EYES. - Bright, quick, full, and denoting animation.

Ears.—Small, and carried close, folded back ; semi-prick when in animation.

Teeth.—White, strong, level, and of sufficient length to take and retain a firm hold.

Neck.–Length and pliability are of the greatest importance. A short neck will not only impede action but pace as well. It should be slightly arched, well muscled, but not enough to affect its flexibility and suppleness.

CHEST.-Should be deep and hatchet-shaped, and yet not too wide for the shoulders to play smoothly upon. It must have capacity to hold heart and lungs, and as width undoubtedly interferes with the movement and action of the forequarters, in depth only can the heart and lungs get free action.

Back.-Should be broad and square, well arched, with a roll of muscle standing clear above each side of the spine. The length of the back between the shoulder and last rib should be rather more than between last rib and hip bone. The loins should not only be wide and strong but deep, with good measurement around.

Tail.—Should be fine, long, tapering, and nicely curved ; never ringed ; not too coarse, though it may be heavy at the butt.

FOREQUARTERS.-Elbows straight, neither turned in nor out; the distance from the elbow to the knee should not be less than double the distance from knee to ground. Shoulders should be oblique, to allow the legs to be well thrust forward. Shoulders muscular, without being over. developed or loaded. Strong pastern joints, well stood upon.

Feet.-Compact, rather round than long ; perfectly straight knuckles, well up; toes close, with long claws; soles thick and tough.

HINDQUARTERS.—Should be strong and wide across; the stifle well bent ; legs set straight, with no tendency to cow-hock, medium well apart, and short from hock to ground, with plenty of strength below the hock. Muscles hard and firm, and unless they are large and powerful in haunches and thighs, both speed and endurance will be lacking. The hind feet should not be too round, nor toes too upright.

COLOUR.—Brindle, black, fawn, red, slate, blue, and these colours interspersed with white; coat should be neither coarse nor fine, but carry a good gloss. Point VALUES

Head and eyes
Chest and forequarters
Loin and back ribs

Total . . 100 Weight varies from 40 to 70 lbs., though well-known specimens have been known both under and over these limits.

I have selected for illustration the show-bench champion dog Pterodactyl, and Ch. True Token.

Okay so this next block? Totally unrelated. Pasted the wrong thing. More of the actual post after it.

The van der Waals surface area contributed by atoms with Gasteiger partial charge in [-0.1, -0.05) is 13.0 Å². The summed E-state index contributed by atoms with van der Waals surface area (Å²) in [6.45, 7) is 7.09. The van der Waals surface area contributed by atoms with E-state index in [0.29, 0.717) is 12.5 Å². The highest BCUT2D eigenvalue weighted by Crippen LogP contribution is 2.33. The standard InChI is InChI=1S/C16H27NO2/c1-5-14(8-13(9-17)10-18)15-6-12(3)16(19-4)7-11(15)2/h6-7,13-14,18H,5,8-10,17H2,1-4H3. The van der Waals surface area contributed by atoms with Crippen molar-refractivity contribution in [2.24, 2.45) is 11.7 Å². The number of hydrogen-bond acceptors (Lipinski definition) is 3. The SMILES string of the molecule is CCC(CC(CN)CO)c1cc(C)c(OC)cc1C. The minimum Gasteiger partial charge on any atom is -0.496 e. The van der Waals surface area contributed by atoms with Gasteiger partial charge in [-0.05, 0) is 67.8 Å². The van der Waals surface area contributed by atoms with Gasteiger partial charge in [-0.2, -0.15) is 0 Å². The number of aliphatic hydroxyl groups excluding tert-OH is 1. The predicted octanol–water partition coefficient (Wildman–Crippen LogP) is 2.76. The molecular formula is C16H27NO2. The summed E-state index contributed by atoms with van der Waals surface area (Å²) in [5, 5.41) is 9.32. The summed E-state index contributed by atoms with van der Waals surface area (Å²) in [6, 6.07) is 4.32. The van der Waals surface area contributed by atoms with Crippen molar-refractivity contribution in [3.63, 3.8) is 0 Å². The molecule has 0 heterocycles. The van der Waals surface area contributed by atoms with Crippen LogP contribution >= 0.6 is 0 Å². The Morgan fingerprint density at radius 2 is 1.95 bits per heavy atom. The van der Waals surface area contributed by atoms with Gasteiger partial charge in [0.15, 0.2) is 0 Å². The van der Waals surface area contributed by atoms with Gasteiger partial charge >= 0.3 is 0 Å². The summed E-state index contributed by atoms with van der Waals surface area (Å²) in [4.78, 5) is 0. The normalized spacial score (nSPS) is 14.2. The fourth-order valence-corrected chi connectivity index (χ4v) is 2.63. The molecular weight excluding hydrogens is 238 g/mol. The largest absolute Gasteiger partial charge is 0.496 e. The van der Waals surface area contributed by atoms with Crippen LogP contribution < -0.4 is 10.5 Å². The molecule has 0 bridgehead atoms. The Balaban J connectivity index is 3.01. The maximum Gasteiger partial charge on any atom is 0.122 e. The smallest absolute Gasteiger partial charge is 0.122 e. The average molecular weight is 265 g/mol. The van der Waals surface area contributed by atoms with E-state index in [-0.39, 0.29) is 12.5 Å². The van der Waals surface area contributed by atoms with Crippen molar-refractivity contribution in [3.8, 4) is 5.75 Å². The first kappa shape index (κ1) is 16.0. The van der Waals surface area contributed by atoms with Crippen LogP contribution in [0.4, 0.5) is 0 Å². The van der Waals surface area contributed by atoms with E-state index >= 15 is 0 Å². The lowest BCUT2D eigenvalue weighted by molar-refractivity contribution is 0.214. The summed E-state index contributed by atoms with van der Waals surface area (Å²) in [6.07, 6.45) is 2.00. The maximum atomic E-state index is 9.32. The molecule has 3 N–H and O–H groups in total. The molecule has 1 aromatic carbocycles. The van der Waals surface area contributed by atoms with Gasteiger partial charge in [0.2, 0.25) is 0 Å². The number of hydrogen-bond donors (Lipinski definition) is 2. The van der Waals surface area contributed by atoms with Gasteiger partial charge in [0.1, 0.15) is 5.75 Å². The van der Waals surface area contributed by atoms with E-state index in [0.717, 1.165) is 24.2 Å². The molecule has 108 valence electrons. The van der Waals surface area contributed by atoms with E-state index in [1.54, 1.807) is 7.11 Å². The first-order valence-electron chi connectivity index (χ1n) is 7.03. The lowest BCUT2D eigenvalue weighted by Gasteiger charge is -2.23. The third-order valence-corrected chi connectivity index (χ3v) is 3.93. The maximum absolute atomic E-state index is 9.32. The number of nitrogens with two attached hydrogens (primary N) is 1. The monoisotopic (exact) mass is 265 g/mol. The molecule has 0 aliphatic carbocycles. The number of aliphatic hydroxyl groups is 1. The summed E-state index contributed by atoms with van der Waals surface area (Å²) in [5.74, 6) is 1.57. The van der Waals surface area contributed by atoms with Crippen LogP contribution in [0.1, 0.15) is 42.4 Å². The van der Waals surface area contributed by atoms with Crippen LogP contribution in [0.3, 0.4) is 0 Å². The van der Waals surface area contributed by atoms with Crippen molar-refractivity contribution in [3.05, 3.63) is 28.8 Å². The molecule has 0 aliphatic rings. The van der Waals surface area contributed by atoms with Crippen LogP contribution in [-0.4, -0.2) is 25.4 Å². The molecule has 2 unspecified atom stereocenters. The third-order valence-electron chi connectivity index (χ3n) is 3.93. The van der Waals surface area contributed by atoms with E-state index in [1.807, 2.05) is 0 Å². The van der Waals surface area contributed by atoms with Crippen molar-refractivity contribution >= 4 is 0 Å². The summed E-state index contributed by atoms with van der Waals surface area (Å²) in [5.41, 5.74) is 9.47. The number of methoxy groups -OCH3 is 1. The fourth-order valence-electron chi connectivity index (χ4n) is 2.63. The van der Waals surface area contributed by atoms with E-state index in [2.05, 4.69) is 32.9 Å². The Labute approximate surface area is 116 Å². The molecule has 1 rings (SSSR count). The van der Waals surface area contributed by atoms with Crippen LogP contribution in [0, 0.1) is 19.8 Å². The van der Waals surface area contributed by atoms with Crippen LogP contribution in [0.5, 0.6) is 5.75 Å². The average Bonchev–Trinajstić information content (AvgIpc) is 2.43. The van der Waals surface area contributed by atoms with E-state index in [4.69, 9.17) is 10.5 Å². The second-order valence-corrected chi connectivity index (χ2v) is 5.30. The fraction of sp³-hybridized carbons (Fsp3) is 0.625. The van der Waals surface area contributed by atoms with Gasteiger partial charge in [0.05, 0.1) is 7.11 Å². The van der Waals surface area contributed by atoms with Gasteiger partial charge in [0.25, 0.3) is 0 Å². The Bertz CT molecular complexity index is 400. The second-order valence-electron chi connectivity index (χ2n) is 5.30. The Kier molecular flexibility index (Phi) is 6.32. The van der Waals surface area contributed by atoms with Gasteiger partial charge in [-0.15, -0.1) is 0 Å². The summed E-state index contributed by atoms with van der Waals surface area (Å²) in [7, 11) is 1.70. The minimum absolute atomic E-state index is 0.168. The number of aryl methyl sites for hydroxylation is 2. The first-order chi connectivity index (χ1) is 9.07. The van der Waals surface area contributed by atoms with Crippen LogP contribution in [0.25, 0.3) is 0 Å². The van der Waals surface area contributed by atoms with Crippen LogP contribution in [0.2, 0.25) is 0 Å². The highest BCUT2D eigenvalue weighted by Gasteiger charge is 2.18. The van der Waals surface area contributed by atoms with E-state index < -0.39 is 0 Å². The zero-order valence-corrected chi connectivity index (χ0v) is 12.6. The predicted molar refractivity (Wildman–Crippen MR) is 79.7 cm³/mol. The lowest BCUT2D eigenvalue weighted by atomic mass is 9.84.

Ch. Pterodactyl, the property of Mr. Clement Hodgson, was bred by Captain Johnson, by Jim Crow out of Laughing Water, and was whelped in March 1895. He stands 28 inches at shoulder, weighs 68 lbs., and is a black dog, with white breast and two white hind feet. His owner describes him as a fine upstanding hound, with strong, muscular body and limbs, built to go over rough country and for great staying power ; wonderful round fore limbs, the very best of cat feet, low hocks, good length of tail, deep brisket, arched loins, and well tucked-up flank. Eyes dark brown, teeth perfectly level and well fitting, and nose black. He has won seven championships, and about 350 prizes of all sorts, and has sired some good whelps. He has also won several courses, but his fame in the field has been eclipsed by his triumphs on the show-bench.

Ch. True Token, the property of Mr. Harding Cox, was bred by Mr. Tom Wright, by Penigant out of Brilliant Betty. She was a brindle bitch, weighing 61 lbs. Her owner describes her as a most remarkable greyhound, combining great merit in the

coursing field with almost ideal show-bench form, and only once led to her hare (after having been run to a standstill in the previous course). She was not only very fast, but could stay for ever. Only she was a bad killer. She won the Peterborough Cup and the All-aged Stakes at the Newmarket champion meeting, as well as other important trophies. Her symmetry was lovely, and her quality wonderful. Exception has been taken to her flat ribs; but to this she owed her great turn of speed, for she had tremendous depth through the brisket, wonderful staying powers, and lovely Aush shoulders. She was very seldom exhibited on the show-bench, but easily gained her championship title, Unfortunately she was not a breeder, and has left no progeny behind her.